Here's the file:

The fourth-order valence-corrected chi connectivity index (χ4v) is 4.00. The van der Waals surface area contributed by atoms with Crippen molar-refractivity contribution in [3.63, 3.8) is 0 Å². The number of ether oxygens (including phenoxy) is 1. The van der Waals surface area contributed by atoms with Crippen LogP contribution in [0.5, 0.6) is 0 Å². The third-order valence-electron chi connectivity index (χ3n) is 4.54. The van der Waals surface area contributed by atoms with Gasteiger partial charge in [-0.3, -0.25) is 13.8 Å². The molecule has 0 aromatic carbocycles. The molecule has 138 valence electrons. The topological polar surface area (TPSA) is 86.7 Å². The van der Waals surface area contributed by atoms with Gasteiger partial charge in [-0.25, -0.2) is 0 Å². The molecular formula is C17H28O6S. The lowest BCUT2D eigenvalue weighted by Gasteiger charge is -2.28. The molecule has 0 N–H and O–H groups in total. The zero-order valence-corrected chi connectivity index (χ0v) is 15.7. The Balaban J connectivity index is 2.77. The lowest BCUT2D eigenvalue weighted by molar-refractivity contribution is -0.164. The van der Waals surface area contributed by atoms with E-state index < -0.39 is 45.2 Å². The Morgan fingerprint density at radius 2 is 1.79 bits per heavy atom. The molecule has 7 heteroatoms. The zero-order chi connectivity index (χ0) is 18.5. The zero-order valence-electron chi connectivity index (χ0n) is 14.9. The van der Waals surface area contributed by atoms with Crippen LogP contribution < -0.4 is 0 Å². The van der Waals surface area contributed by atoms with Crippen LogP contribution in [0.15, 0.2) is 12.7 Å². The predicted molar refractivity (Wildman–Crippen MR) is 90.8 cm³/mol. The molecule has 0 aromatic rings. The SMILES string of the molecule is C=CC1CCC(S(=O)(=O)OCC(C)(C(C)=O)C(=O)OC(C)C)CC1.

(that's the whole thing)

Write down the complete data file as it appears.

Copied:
The fourth-order valence-corrected chi connectivity index (χ4v) is 4.00. The van der Waals surface area contributed by atoms with Crippen molar-refractivity contribution in [3.63, 3.8) is 0 Å². The number of ether oxygens (including phenoxy) is 1. The van der Waals surface area contributed by atoms with Crippen LogP contribution in [0.5, 0.6) is 0 Å². The third-order valence-electron chi connectivity index (χ3n) is 4.54. The van der Waals surface area contributed by atoms with Gasteiger partial charge in [-0.3, -0.25) is 13.8 Å². The molecule has 0 aromatic carbocycles. The molecule has 138 valence electrons. The topological polar surface area (TPSA) is 86.7 Å². The van der Waals surface area contributed by atoms with Gasteiger partial charge in [-0.25, -0.2) is 0 Å². The molecular formula is C17H28O6S. The lowest BCUT2D eigenvalue weighted by Gasteiger charge is -2.28. The molecule has 0 N–H and O–H groups in total. The zero-order valence-corrected chi connectivity index (χ0v) is 15.7. The Balaban J connectivity index is 2.77. The lowest BCUT2D eigenvalue weighted by molar-refractivity contribution is -0.164. The van der Waals surface area contributed by atoms with E-state index < -0.39 is 45.2 Å². The Morgan fingerprint density at radius 2 is 1.79 bits per heavy atom. The molecule has 7 heteroatoms. The zero-order chi connectivity index (χ0) is 18.5. The zero-order valence-electron chi connectivity index (χ0n) is 14.9. The van der Waals surface area contributed by atoms with Crippen LogP contribution < -0.4 is 0 Å². The van der Waals surface area contributed by atoms with Crippen LogP contribution in [0.15, 0.2) is 12.7 Å². The predicted molar refractivity (Wildman–Crippen MR) is 90.8 cm³/mol. The molecule has 0 aromatic rings. The SMILES string of the molecule is C=CC1CCC(S(=O)(=O)OCC(C)(C(C)=O)C(=O)OC(C)C)CC1.